Bob Emmons looks like he wants to spit.
Standing on sun-scorched grass in Scobert Gardens Park, Emmons is hardly able to endure the blighted landscape, littered with empty beer cans, cigarette packs and pizza boxes. Shoeless daysleepers stretch out flat in swaying blots of shade. Summer breezes tumbleweed a plastic grocery bag across the dusty lawn and leave it at his feet.
“It’s painful to see,” he says.
Emmons was one of about a dozen neighborhood volunteers who brought Scobert Gardens to life more than 35 years ago. In less than a decade they managed to turn a neglected acre of overgrown farmland in the heart of the Whiteaker into a park, lush with native fruit trees and other appropriate flora, all on a shoestring.
And for a time, it worked.
“I wish to God you could see what this place was like,” Emmons says, exasperated. “It was a rich place to be. It was fulfilling to experience.”
Protecting Scobert from neighborhood troublemakers, careless tramps and bureaucratic mismanagement was a constant struggle, though. And as Emmons and most of the other park’s stewards moved away or lost interest over time, the place gradually went to the dogs. And it hasn’t bounced back.
With his hands, Emmons frames an “utterly sterile” corner of the park that was once shaded by pear and plum trees. He points to an ugly wooden fence scrawled with artless graffiti where 20 years ago there was a row of primordial-looking rhododendrons transplanted from Hendricks Park.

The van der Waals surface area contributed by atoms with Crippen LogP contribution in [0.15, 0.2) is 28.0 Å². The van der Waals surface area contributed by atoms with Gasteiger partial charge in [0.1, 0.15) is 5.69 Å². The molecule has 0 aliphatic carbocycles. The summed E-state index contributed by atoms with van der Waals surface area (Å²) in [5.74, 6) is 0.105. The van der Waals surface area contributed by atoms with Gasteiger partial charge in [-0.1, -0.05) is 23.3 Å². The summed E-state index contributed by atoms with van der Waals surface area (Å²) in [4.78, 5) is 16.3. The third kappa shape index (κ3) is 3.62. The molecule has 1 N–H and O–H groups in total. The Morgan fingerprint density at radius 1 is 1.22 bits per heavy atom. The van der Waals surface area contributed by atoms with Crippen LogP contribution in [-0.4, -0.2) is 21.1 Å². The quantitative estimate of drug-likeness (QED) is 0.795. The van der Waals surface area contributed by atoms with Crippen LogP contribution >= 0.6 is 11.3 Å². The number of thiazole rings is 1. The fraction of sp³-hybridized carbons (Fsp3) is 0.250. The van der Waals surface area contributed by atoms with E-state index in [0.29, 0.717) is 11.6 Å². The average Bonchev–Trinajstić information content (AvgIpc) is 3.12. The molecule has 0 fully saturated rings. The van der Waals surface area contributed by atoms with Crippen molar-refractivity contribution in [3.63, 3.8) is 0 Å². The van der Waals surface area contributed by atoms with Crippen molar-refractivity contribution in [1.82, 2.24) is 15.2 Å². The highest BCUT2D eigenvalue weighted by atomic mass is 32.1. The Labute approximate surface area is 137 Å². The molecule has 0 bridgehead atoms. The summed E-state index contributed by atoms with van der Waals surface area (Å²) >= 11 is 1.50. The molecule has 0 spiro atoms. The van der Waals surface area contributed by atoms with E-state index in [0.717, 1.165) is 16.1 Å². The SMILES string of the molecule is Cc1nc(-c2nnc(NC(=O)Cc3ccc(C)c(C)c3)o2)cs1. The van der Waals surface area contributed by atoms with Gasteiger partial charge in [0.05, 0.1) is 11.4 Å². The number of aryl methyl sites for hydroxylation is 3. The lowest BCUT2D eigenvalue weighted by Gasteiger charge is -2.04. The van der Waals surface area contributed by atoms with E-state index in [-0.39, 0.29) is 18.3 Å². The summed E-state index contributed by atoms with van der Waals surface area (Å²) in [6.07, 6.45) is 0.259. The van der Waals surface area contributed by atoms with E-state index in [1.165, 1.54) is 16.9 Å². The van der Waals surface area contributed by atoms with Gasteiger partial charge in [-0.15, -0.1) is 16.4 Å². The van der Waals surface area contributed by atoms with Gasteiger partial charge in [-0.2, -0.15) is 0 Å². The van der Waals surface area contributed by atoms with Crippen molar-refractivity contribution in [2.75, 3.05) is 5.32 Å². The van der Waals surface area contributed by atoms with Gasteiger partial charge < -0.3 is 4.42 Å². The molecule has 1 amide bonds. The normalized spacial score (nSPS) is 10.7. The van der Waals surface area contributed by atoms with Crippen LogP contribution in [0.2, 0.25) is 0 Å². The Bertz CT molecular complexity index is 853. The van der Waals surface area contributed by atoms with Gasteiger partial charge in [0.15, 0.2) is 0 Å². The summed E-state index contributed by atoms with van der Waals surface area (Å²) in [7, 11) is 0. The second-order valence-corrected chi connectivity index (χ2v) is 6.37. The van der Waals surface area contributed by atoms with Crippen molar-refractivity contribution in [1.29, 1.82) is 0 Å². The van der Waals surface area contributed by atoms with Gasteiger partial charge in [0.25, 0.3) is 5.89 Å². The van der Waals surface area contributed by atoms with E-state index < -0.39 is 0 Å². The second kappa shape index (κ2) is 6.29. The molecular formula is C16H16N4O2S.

The city has long since ripped out swaths of healthy greenery in order to discourage drug sales and drug use in the park. To make Scobert less welcoming to vagrants and homeless folks, the city did away with most of the seating.
“Everything here looks unhappy to me,” Emmons says.
When crews in the early ’80s began to hack apart the monstrous knot of weeds and blackberry brambles that stretched taller than most houses on the block, the plan was simple: Build a viable pocket park that interfered as little as possible with the site’s “original pastoral character.”
The Scobert Park Committee, which Emmons helped lead, spent most of its allotted $30,000 in block grant money hiring contractors to level the plot and install lighting and irrigation.
Volunteer elbow grease produced nearly every other park improvement.